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Neural Plasticity
Volume 2018 (2018), Article ID 1598178, 12 pages
Research Article

Age-Related Differences in Cortical and Subcortical Activities during Observation and Motor Imagery of Dynamic Postural Tasks: An fMRI Study

1Neurology Unit, Medicine Section, Department of Neuroscience and Movement Science, Faculty of Science and Medicine, University of Fribourg, Fribourg, Switzerland
2Department of Radiology, Cantonal Hospital of Fribourg, Fribourg, Switzerland

Correspondence should be addressed to A. Mouthon; moc.liamg@yerdua.nohtuom

Received 24 August 2017; Revised 1 December 2017; Accepted 21 December 2017; Published 11 March 2018

Academic Editor: Ambra Bisio

Copyright © 2018 A. Mouthon et al. This is an open access article distributed under the Creative Commons Attribution License, which permits unrestricted use, distribution, and reproduction in any medium, provided the original work is properly cited.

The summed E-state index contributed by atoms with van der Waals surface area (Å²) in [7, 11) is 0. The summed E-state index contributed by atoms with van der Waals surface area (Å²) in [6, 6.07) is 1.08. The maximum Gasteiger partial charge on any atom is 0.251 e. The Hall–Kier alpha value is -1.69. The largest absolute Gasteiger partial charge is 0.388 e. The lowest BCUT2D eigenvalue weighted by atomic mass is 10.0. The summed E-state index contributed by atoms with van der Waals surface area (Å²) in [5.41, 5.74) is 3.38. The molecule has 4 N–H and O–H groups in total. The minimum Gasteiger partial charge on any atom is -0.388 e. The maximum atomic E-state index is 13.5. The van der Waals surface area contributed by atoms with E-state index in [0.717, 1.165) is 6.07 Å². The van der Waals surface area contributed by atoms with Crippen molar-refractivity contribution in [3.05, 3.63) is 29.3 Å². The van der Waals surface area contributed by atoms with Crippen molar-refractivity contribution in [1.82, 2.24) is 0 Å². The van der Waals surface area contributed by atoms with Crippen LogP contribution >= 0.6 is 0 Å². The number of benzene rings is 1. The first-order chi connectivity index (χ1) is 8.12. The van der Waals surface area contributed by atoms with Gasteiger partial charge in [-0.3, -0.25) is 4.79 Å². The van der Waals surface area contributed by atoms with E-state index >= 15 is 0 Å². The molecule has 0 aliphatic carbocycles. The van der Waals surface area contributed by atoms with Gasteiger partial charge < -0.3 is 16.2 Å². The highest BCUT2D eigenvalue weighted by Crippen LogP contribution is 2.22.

Age-related changes in brain activation other than in the primary motor cortex are not well known with respect to dynamic balance control. Therefore, the current study aimed to explore age-related differences in the control of static and dynamic postural tasks using fMRI during mental simulation of balance tasks. For this purpose, 16 elderly (72 ± 5 years) and 16 young adults (27 ± 5 years) were asked to mentally simulate a static and a dynamic balance task by motor imagery (MI), action observation (AO), or the combination of AO and MI (AO + MI). Age-related differences were detected in the form of larger brain activations in elderly compared to young participants, especially in the challenging dynamic task when applying AO + MI. Interestingly, when MI (no visual input) was contrasted to AO (visual input), elderly participants revealed deactivation of subcortical areas. The finding that the elderly demonstrated overactivation in mostly cortical areas in challenging postural conditions with visual input (AO + MI and AO) but deactivation in subcortical areas during MI (no vision) may indicate that elderly individuals allocate more cortical resources to the internal representation of dynamic postural tasks. Furthermore, it might be assumed that they depend more strongly on visual input to activate subcortical internal representations.